Milkless tea and a day-long train adventure: The Northern Explorer in New Zealand

During Golden Week, I went to New Zealand for the first time with my parents. With no experience in the southern hemisphere, we scrambled to find out what to add to our Must Do List.

When I suggested the Northern Explorer train, my mother’s eyes lit up, and my father shook his head in resignation. He already knew that this was happening. My mother and I have talked about doing long train rides for ages, from the Trans-Mongolian Railway to The Canadian (Toronto – Vancouver), so this was an inevitability.

The Northern Explorer is a train that runs from Auckland all the way down to Wellington (or vice versa), and slowly winds through all sorts of beautiful landscapes along the way. Today, I’ll share what a day on this train felt like.

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How many roads up Mt. Inari?

I visit Fushimi Inari Taisha at least once a year. Despite its’ crowds, I still find it to be a beautiful spot. And once you go up the mountain a little ways, the crowds quickly disappear behind you so you can enjoy the quiet of the shrine.

This past spring, I decided to hike up Mt. Inari with a couple of friends. We started off the same way most did–walking under the bright torii gates. But it wasn’t long before we got tired of the press of people (we went on a weekend) so we looked around for an exit. Lo and behold, to the right of the main path was a marked hiking trail that said, “Mt. Inari.” We gladly escaped, and had ourselves a little adventure.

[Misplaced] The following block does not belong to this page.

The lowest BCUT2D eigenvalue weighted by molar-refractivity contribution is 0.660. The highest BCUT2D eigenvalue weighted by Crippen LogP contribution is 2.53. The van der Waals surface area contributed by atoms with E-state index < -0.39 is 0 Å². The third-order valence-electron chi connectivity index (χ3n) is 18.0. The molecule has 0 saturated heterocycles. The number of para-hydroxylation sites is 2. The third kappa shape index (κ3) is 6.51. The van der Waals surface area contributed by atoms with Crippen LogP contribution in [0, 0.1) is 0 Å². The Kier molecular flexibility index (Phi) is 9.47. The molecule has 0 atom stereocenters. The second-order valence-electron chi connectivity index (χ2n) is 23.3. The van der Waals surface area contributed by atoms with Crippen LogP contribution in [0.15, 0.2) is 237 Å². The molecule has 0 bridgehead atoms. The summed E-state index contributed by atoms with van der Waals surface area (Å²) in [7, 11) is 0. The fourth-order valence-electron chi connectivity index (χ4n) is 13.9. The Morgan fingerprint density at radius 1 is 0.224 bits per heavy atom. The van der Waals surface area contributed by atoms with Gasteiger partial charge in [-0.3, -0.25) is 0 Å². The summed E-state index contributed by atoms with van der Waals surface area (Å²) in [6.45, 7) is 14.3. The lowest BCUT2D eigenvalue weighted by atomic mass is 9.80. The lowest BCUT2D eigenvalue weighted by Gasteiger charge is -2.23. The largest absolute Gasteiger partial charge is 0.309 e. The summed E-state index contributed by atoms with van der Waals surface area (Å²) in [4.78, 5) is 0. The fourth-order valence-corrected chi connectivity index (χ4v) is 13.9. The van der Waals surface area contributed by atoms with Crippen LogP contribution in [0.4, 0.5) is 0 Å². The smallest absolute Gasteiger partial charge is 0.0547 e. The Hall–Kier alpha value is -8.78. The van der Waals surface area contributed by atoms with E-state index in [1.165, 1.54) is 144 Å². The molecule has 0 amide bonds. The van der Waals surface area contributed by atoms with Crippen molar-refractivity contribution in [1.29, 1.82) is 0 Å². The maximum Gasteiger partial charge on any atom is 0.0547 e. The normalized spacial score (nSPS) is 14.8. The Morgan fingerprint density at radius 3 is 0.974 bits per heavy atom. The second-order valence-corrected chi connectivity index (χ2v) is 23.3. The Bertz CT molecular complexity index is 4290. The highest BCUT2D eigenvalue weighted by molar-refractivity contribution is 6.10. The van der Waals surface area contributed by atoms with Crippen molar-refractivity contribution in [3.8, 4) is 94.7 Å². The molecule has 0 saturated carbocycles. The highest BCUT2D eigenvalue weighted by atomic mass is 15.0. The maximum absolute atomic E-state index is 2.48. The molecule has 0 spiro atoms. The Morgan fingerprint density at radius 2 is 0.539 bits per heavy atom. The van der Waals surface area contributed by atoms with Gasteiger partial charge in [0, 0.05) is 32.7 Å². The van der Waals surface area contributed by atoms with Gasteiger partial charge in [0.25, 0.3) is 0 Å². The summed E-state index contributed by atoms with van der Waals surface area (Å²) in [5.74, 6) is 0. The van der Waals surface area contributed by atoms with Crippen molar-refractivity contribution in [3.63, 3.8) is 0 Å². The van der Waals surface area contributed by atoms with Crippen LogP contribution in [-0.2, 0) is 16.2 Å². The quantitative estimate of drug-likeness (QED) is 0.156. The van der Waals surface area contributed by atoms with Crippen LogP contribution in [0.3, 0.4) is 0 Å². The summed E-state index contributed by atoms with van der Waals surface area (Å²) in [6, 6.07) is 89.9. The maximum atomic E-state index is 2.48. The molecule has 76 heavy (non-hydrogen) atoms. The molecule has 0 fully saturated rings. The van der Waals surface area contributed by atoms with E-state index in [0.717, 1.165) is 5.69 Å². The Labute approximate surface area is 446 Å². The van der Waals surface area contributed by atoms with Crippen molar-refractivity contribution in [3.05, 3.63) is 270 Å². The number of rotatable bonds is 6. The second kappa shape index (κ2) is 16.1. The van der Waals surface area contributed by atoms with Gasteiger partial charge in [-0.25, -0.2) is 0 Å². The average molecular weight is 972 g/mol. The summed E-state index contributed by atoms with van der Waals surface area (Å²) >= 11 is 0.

After all, while you can have a lovely time following the torii gates up the mountain, you can also explore a few side-trails instead and discover parts of the shrine you might not otherwise have even noticed.

For today’s post, I’d like to share a couple photos of the things we saw that day. I hope you enjoy!

Fushimi Inari 2019 002 Torii above

First, the view from our path above the torii gates. You can see that it was quite busy that day!Fushimi Inari 2019 017 cemetery and cherry blossoms

It was still very much cherry blossom season, so we got to enjoy some spring sakura during our hike.Fushimi Inari 2019 004 Bamboo

We also stumbled across a residential area on the side of the mountain, which included a beautiful bamboo grove. There was almost nobody else around, so we thought we might have walked up the wrong path. We pressed on, however, and were glad we did; we soon found a trail marker that reassured us that we were going the right way.Fushimi Inari 2019 008 Big Rock

Along the way, we found other shrines in addition to Fushimi Inari, including this giant stone. The signs were all in Japanese at this point, and the path was completely quiet save for us and one other woman walking around.Fushimi Inari 2019 010 Gate at the top

As we neared the summit, we spotted one of the torii gates. It had been a while since we’d walked under one, so we were glad to see something familiar. Especially as, during our walk, we’d been seeing a large number of warning signs posted for bears and boars!Fushimi Inari 2019 013 Gates Pretty

I know a lot of people want to get the shot of the torii gates at the foot of the mountain, but I encourage you to go up to the top, if you’re able to do so. You not only get some lovely views of the city, but you also get a chance to snap photos without a hundred other folks in the shot!

Have you been to Fushimi Inari Shrine? If so, what did you think of it? Are you someone who likes to get there at dawn to avoid crowds, or do you just grit your teeth and push through all the people?